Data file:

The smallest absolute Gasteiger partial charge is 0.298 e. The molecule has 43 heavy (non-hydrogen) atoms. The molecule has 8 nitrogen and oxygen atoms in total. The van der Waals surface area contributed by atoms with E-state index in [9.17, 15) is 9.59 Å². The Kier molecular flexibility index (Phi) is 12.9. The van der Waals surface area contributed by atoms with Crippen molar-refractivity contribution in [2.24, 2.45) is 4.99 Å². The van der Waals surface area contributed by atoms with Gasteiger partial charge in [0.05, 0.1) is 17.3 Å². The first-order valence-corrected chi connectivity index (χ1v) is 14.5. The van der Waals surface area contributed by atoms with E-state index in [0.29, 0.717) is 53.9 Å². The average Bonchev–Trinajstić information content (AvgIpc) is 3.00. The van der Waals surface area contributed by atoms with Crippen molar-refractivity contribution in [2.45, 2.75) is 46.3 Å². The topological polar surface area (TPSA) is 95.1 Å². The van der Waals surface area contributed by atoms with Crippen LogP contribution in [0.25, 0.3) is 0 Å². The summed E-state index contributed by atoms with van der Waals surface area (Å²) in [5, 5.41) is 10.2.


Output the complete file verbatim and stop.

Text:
The smallest absolute Gasteiger partial charge is 0.298 e. The molecule has 43 heavy (non-hydrogen) atoms. The molecule has 8 nitrogen and oxygen atoms in total. The van der Waals surface area contributed by atoms with E-state index in [9.17, 15) is 9.59 Å². The Kier molecular flexibility index (Phi) is 12.9. The van der Waals surface area contributed by atoms with Crippen molar-refractivity contribution in [2.24, 2.45) is 4.99 Å². The van der Waals surface area contributed by atoms with Gasteiger partial charge in [0.05, 0.1) is 17.3 Å². The first-order valence-corrected chi connectivity index (χ1v) is 14.5. The van der Waals surface area contributed by atoms with E-state index in [0.29, 0.717) is 53.9 Å². The average Bonchev–Trinajstić information content (AvgIpc) is 3.00. The van der Waals surface area contributed by atoms with Crippen molar-refractivity contribution in [2.45, 2.75) is 46.3 Å². The topological polar surface area (TPSA) is 95.1 Å². The van der Waals surface area contributed by atoms with Crippen LogP contribution in [0.25, 0.3) is 0 Å². The summed E-state index contributed by atoms with van der Waals surface area (Å²) in [5, 5.41) is 10.2.